embedded log statement

A log statement that is included in another log statement to create a complex log path.


An expression to select messages.

fully qualified domain name (FQDN)

A domain name that specifies its exact location in the tree hierarchy of the Domain Name System (DNS). For example, given a device with a local hostname myhost and a parent domain name, the fully qualified domain name is


A device that connects two or more parts of the network, for example: your local intranet and the external network (the Internet). Gateways act as entrances into other networks.

high availability

High availability uses a second syslog-ng server unit to ensure that the logs are received even if the first unit breaks down.


A computer connected to the network.


A name that identifies a host on the network.

IETF-syslog protocol

The syslog-protocol standard developed by the Internet Engineering Task Force (IETF), described in RFC 5424-5427.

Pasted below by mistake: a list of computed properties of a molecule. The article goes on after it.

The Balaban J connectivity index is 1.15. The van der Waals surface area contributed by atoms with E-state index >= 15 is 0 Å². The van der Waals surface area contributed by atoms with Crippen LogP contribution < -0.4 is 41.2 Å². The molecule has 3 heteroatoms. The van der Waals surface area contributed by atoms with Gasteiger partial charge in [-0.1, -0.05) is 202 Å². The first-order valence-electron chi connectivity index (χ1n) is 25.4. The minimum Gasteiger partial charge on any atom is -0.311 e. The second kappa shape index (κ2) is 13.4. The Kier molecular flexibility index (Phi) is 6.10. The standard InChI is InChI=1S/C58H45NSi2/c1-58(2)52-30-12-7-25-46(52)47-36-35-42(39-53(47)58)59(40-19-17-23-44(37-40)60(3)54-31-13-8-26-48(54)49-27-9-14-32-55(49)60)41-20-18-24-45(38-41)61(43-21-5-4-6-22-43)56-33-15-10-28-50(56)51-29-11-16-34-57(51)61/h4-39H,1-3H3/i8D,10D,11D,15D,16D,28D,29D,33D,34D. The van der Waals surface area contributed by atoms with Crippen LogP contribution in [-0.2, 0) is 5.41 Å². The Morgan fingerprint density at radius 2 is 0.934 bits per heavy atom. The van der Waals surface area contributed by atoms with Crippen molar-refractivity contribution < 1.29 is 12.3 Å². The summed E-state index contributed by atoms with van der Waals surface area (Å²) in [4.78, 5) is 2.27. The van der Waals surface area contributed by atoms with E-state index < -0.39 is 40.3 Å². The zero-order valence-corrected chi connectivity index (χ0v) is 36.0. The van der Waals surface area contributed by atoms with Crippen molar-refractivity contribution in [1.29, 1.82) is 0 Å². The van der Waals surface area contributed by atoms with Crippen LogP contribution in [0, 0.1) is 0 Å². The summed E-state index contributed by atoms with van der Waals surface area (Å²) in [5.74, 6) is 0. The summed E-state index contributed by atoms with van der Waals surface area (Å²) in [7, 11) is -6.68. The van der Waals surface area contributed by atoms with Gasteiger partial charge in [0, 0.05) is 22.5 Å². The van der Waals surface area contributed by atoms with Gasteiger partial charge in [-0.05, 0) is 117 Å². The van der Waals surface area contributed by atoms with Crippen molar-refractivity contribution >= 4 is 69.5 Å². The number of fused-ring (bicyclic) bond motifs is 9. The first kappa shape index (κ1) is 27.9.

key pair

A private key and its related public key. The private key is known only to the owner, while the public key can be freely distributed. Information encrypted with the private key can only be decrypted using the public key.


The syslog-ng license determines the number of distinct hosts (clients and relays) that can connect to the syslog-ng server.

log path

A combination of sources, filters, parsers, rewrite rules, and destinations: syslog-ng examines all messages arriving to the sources of the logpath and sends the messages matching all filters to the defined destinations.


A binary logfile format that can encrypt, compress, and timestamp log messages.

Long Term Supported release

Long Term Supported releases are major releases of syslog-ng PE that are supported for three years after their original release.


See log source host.

log source host

A host or network device (including syslog-ng clients and relays) that sends logs to the syslog-ng server. Log source hosts can be servers, routers, desktop computers, or other devices capable of sending syslog messages or running syslog-ng.